Astounding though it may be, the time for year-end reflection is here. As we head into 2018, one thing business owners might consider is their website content. Good content is almost like a full-time employee, promoting your brand and explaining your company to online customers 24/7. The question is, is your Web content pulling its weight?
There are five basic jobs your Web content should do—and if it’s falling short, there’s no time like the present to augment, revise, or even write all new content from scratch.
Here, basically, is your Web content’s job description.
The bare minimum for any employee? Show up to work each day. Your Web content needs to show up in search engine queries, in particular—which means good localized SEO. In particular, you need written website content with:
- Judiciously-employed keywords
- A compelling and keyword-rich meta description
- A compelling and keyword-rich SEO title
- Your company’s NAP (name, address, and phone number) info displayed on every page
Your company website shouldn’t actually be about you—at least not entirely. Really, it should be about your customers. What are their pain points? What are the solutions they seek? And how can your company deliver value? Your written website content should address each of these things. Some examples:
- An About Us page with a clear value proposition
- Product and service pages that focus on benefits
- Tutorials or how-tos that demonstrate how your products add value
Another important job for your website content? Earning the trust of your readers—and in particular your potential customers. Remember that your website is the capstone of your online reputation, and it should always make people feel more comfortable doing business with you. Consider including:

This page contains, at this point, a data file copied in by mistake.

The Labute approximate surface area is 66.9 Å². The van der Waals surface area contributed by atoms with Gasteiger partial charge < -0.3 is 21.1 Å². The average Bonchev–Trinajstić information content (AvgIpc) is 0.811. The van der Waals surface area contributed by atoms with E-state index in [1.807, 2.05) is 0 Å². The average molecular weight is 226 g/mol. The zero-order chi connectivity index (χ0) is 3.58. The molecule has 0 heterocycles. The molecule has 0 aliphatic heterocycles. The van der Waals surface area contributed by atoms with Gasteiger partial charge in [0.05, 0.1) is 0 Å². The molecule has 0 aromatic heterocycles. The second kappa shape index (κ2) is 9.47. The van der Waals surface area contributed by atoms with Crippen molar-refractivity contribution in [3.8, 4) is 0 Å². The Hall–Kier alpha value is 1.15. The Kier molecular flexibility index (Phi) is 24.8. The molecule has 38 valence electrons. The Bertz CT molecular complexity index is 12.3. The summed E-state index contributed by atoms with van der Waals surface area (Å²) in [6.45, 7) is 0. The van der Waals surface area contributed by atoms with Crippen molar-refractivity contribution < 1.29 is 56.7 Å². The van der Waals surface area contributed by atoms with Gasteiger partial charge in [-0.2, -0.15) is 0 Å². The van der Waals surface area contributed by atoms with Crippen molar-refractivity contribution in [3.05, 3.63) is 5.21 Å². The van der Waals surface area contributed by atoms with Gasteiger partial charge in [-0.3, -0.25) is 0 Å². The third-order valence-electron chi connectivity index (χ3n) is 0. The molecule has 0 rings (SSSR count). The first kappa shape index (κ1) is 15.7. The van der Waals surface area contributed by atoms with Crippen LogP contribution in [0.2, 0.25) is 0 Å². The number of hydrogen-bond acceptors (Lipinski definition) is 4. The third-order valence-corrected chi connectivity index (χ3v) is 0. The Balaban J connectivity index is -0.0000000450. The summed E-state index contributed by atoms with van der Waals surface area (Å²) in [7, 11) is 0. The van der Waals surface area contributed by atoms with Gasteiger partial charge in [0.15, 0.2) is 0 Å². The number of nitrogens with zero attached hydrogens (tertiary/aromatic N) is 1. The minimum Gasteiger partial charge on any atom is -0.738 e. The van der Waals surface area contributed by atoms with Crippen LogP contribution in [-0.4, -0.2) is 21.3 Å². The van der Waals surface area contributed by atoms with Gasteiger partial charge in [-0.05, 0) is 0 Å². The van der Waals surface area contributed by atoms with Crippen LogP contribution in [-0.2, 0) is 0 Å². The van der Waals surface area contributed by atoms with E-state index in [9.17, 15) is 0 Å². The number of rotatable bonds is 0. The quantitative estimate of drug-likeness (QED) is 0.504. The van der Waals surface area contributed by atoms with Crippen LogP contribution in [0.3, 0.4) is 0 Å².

- Thought leadership (such as a blog), proving that you know what you’re talking about
- Product demos or guides, showing that they work as advertised
- Any guarantees or warranties you offer
A good website offers information to its readers, but also harvests information for your business. This is usually done through a form, wherein visitors are asked to provide some basic contact information in exchange for something valuable. Ideas include:
- Subscription to your email newsletter
- A white paper or e-book
- A one-time discount or coupon
Finally, your website should convert. Ideally, when all these other parts are in place, your website can function as an around-the-clock sales generator, enticing customers to make purchases, set appointments, or reach out to your sales team directly. Some vital aspects of this include:
- A strong call to action on every page of your website
- Highly visible contact information on every page of your website
Is Your Website Doing its Job?
Take a little time over the holidays to give your website a performance review—and if it’s not doing all that it’s supposed to, consider a Web content overhaul. Our team can help, from strategizing through the writing itself. Reach out to Grammar Chic, Inc. at 803-831-7444 or www.grammarchic.net.